For the first time, synchronous observation of gravitational waves and light within a single event was achieved. A Polish team of scientists and the European detector Virgo contribute to the research.
Joint LIGO-Virgo and multi-messenger telescope observations initiate an entirely new era of space research:
- a new method of measuring distance in space and determining the rate of expansion of the universe has been developed,
- the densest matter in the universe has been analysed – neutron star core,
- gravitational theory and the method of measuring the speed at which gravitational waves propagate – they propagate at lightspeed
- the observed remnants from the collision explain the origin of metals heavier than iron – for example, gold and platinum found on the Earth are a result of a clash of neutron stars.
The gravitational waves registered by the global network of LIGO and Virgo detectors originate from a system of two neutron stars, which spun around each other increasingly close and fast, until they collided. The collision was accompanied by an immense amount of very energetic gamma radiation, called short gamma-ray burst. Being the brightest catastrophes in space, such events have been known to astronomers for over 50 years, but the observation presented today is the first to confirm that they resulted from the collision of neutron stars. Observations gathered by the European Virgo detector allowed for the precise locating of the source of radiation. As a result, various types of telescopes could observe the collision in visible light, X-ray, radio etc.
The newest detection of gravitational waves, presented today, originated from a new type of source – a double neutron star system. Neutron stars are the most extreme and the densest objects known to science (one teaspoon of neutron star matter weighs more than all people populating the Earth). They emerge from supernova explosions, which compress matter to a density impossible to obtain or study on Earth.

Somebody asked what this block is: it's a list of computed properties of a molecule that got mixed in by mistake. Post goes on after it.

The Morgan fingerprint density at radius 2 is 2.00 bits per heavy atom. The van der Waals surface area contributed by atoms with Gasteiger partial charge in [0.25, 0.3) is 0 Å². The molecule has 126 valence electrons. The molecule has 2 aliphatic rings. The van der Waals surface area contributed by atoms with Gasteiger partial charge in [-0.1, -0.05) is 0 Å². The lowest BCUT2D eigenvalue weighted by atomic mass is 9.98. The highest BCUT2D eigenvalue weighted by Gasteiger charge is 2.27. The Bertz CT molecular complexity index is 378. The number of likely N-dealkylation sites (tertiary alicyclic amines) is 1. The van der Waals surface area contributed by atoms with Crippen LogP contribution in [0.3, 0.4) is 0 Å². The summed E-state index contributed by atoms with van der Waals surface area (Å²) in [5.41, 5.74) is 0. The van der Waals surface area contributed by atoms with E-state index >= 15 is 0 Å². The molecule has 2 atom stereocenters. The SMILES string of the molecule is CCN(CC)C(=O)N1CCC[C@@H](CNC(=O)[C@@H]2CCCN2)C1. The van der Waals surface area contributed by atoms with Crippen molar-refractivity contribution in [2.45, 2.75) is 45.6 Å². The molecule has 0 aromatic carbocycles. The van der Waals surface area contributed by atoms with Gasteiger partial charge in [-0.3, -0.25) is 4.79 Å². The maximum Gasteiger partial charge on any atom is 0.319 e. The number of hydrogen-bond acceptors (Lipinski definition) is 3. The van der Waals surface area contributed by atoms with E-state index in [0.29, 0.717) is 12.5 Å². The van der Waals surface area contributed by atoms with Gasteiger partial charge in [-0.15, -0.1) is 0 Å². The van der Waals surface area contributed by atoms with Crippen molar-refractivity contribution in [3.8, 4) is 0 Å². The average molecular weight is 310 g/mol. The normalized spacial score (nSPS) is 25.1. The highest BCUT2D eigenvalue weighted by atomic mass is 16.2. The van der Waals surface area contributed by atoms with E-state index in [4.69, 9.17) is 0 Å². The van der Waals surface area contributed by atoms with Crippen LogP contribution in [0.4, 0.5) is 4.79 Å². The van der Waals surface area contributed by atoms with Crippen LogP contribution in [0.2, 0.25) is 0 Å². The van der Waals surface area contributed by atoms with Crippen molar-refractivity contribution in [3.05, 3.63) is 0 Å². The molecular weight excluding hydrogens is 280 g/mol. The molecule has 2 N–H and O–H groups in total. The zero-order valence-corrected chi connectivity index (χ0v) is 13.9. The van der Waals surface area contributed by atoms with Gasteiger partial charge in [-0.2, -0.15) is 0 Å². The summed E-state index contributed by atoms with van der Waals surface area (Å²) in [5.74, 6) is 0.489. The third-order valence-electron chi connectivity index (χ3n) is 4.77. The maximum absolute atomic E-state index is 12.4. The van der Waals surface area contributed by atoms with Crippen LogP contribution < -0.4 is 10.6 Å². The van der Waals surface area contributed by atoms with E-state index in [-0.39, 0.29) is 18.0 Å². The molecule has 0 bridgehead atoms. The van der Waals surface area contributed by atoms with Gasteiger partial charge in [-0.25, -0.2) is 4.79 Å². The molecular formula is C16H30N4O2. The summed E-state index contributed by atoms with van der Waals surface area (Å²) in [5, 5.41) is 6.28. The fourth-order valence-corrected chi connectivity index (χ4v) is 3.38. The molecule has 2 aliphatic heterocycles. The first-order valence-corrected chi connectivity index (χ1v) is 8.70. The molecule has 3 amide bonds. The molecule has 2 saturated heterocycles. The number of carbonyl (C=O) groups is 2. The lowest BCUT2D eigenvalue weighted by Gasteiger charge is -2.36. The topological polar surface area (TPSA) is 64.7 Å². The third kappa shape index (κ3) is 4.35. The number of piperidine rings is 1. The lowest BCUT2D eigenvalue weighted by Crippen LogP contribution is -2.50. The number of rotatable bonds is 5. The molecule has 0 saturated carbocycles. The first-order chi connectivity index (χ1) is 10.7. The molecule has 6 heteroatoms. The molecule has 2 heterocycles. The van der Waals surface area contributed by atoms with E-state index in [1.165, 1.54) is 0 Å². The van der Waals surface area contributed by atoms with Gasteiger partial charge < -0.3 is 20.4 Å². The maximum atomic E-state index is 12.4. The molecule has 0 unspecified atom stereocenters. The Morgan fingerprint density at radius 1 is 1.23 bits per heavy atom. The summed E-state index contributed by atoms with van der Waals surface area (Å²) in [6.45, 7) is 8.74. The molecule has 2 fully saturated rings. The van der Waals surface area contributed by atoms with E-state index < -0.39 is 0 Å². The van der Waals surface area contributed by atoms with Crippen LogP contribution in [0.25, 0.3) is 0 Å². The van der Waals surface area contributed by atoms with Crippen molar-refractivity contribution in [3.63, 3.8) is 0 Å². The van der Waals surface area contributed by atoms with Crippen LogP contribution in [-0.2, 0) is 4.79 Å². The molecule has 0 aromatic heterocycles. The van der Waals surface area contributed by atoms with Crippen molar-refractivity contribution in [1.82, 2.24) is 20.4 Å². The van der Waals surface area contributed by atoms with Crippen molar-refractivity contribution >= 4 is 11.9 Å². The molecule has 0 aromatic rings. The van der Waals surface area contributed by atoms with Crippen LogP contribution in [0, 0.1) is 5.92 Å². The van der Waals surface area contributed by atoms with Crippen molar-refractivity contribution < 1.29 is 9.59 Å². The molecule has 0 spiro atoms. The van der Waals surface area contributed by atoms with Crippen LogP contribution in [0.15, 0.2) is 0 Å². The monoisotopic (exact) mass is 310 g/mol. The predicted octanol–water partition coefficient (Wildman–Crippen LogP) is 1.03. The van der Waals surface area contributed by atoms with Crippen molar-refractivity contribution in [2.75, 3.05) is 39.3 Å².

Gravitational wave detectors – LIGO (USA) and Virgo (a European project, in which the Polish group POLRAW participates) – register waves emitted by distant cosmic catastrophes. They are several kilometers long laser interferometers – extraordinarily accurate “rulers” – using laser light to detect the smallest changes of distances in the space surrounding them. LIGO and Virgo projects collaborate to jointly detect and analyse data. Until now, their teams have registered 4 events involving the merger of two black holes, forming one larger, spinning black hole. Black hole collisions can only be detected by observing gravitational waves. Thanks to LIGO and Virgo detectors, scientists can “hear” events that cannot be seen.
Gravitation is one of the four fundamental interactions known to physics. Despite the fact that we experience it in our daily lives, its nature is the least thoroughly studied among the four interactions. Observing the space allows for tracking processes in giant gravitational fields (which cannot be imitated on Earth). That gives hope for understanding the fundamental principles of gravitation.
The general theory of relativity by Einstein has been a very effective theory of gravity. It implies that masses curve space around them, changing the flow of time. The motion of bodies results in ripples and vibrations in spacetime. Gravitational waves are caused by changes in distance and the flow of time in spacetime.
The conference on gravitational waves held on 16 October 2017 in Warsaw was opened by Prof. Paweł Rowiński, PAS Vice-President.
Participants of the scientific panel:
Prof. Andrzej Królak, Institute of Mathematics, PAS & National Centre for Nuclear Research
Assoc. Prof. Michał Bejger, Copernicus Astronomical Center, PAS
Prof. Tomasz Bulik, University of Warsaw
Assoc. Prof. Dorota Gondek-Rosińska, University of Zielona Góra
Prof. Piotr Jaranowski, University of Białystok
Prof. Rafał Moderski (HESS), Copernicus Astronomical Center, PAS
Assoc. Prof. Jacek Niemiec (HAWC), Institute of Nuclear Physics, PAS
Assoc. Prof. Łukasz Stawarz (Fermi), Jagiellonian University
Assoc. Prof. Łukasz Wyrzykowski (ePESSTO, SALT), University of Warsaw
Prof. Henryk Wilczyński (Pierre Auger), Institute of Nuclear Physics, PAS
Prof. Aleksander Żarnecki (Pi of the Sky), University of Warsaw
The conference was closed by Prof. Krzysztof Belczyński of Copernicus Astronomical Center, PAS.